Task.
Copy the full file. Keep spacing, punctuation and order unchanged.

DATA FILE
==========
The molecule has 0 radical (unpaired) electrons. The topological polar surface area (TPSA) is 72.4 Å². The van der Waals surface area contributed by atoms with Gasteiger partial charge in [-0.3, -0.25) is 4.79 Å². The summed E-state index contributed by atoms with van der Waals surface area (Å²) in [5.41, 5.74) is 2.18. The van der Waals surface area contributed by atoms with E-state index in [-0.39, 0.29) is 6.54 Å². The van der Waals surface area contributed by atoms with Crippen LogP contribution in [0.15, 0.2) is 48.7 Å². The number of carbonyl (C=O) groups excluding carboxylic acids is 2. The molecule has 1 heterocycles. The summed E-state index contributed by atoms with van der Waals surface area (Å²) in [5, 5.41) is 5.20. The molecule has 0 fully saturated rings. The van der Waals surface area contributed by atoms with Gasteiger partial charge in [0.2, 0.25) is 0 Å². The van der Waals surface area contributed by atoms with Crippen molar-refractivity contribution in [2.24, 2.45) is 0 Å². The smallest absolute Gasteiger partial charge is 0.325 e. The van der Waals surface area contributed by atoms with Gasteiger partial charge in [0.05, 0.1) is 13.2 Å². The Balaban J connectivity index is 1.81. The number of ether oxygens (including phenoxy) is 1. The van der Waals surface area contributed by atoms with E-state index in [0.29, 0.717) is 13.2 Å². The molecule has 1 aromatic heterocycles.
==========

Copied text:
The molecule has 0 radical (unpaired) electrons. The topological polar surface area (TPSA) is 72.4 Å². The van der Waals surface area contributed by atoms with Gasteiger partial charge in [-0.3, -0.25) is 4.79 Å². The summed E-state index contributed by atoms with van der Waals surface area (Å²) in [5.41, 5.74) is 2.18. The van der Waals surface area contributed by atoms with E-state index in [-0.39, 0.29) is 6.54 Å². The van der Waals surface area contributed by atoms with Crippen LogP contribution in [0.15, 0.2) is 48.7 Å². The number of carbonyl (C=O) groups excluding carboxylic acids is 2. The molecule has 1 heterocycles. The summed E-state index contributed by atoms with van der Waals surface area (Å²) in [5, 5.41) is 5.20. The molecule has 0 fully saturated rings. The van der Waals surface area contributed by atoms with Gasteiger partial charge in [0.2, 0.25) is 0 Å². The van der Waals surface area contributed by atoms with Crippen molar-refractivity contribution in [2.24, 2.45) is 0 Å². The smallest absolute Gasteiger partial charge is 0.325 e. The van der Waals surface area contributed by atoms with Gasteiger partial charge in [0.05, 0.1) is 13.2 Å². The Balaban J connectivity index is 1.81. The number of ether oxygens (including phenoxy) is 1. The van der Waals surface area contributed by atoms with E-state index in [0.29, 0.717) is 13.2 Å². The molecule has 1 aromatic heterocycles.